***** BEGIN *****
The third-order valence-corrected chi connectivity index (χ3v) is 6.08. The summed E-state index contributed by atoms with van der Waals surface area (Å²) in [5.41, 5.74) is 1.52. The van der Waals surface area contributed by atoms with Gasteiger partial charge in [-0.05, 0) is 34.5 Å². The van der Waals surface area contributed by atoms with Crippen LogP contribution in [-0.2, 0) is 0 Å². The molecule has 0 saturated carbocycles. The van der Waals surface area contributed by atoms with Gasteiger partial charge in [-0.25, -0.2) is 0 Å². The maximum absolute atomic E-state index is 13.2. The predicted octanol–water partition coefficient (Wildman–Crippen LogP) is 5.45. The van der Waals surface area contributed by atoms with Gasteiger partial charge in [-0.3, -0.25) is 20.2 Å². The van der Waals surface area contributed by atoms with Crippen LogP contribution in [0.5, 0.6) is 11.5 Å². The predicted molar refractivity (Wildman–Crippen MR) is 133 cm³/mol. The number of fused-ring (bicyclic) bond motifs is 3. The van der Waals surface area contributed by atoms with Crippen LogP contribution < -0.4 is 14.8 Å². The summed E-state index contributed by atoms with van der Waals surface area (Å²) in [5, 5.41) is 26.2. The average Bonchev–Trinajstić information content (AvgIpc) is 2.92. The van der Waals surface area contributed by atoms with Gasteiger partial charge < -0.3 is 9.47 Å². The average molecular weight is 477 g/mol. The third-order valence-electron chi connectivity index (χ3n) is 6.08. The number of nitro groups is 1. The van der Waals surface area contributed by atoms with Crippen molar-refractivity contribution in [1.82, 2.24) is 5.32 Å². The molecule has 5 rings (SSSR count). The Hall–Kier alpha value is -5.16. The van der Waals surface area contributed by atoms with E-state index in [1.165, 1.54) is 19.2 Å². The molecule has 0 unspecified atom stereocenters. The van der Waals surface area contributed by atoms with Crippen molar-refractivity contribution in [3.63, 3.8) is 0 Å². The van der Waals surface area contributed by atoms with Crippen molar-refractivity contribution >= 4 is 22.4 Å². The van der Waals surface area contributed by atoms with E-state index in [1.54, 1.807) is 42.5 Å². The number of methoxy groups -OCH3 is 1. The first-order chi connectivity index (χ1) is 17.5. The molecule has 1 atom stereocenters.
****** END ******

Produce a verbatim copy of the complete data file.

The third-order valence-corrected chi connectivity index (χ3v) is 6.08. The summed E-state index contributed by atoms with van der Waals surface area (Å²) in [5.41, 5.74) is 1.52. The van der Waals surface area contributed by atoms with Gasteiger partial charge in [-0.05, 0) is 34.5 Å². The van der Waals surface area contributed by atoms with Crippen LogP contribution in [-0.2, 0) is 0 Å². The molecule has 0 saturated carbocycles. The van der Waals surface area contributed by atoms with Gasteiger partial charge in [-0.25, -0.2) is 0 Å². The maximum absolute atomic E-state index is 13.2. The predicted octanol–water partition coefficient (Wildman–Crippen LogP) is 5.45. The van der Waals surface area contributed by atoms with Gasteiger partial charge in [-0.3, -0.25) is 20.2 Å². The van der Waals surface area contributed by atoms with Crippen LogP contribution in [0.5, 0.6) is 11.5 Å². The predicted molar refractivity (Wildman–Crippen MR) is 133 cm³/mol. The number of fused-ring (bicyclic) bond motifs is 3. The van der Waals surface area contributed by atoms with Crippen LogP contribution < -0.4 is 14.8 Å². The summed E-state index contributed by atoms with van der Waals surface area (Å²) in [5, 5.41) is 26.2. The average Bonchev–Trinajstić information content (AvgIpc) is 2.92. The van der Waals surface area contributed by atoms with Gasteiger partial charge < -0.3 is 9.47 Å². The average molecular weight is 477 g/mol. The third-order valence-electron chi connectivity index (χ3n) is 6.08. The number of nitro groups is 1. The van der Waals surface area contributed by atoms with Crippen molar-refractivity contribution in [1.82, 2.24) is 5.32 Å². The molecule has 5 rings (SSSR count). The Hall–Kier alpha value is -5.16. The van der Waals surface area contributed by atoms with E-state index in [1.165, 1.54) is 19.2 Å². The molecule has 0 unspecified atom stereocenters. The van der Waals surface area contributed by atoms with Crippen molar-refractivity contribution in [3.63, 3.8) is 0 Å². The van der Waals surface area contributed by atoms with Crippen molar-refractivity contribution >= 4 is 22.4 Å². The van der Waals surface area contributed by atoms with E-state index in [1.54, 1.807) is 42.5 Å². The number of methoxy groups -OCH3 is 1. The first-order chi connectivity index (χ1) is 17.5. The molecule has 1 atom stereocenters.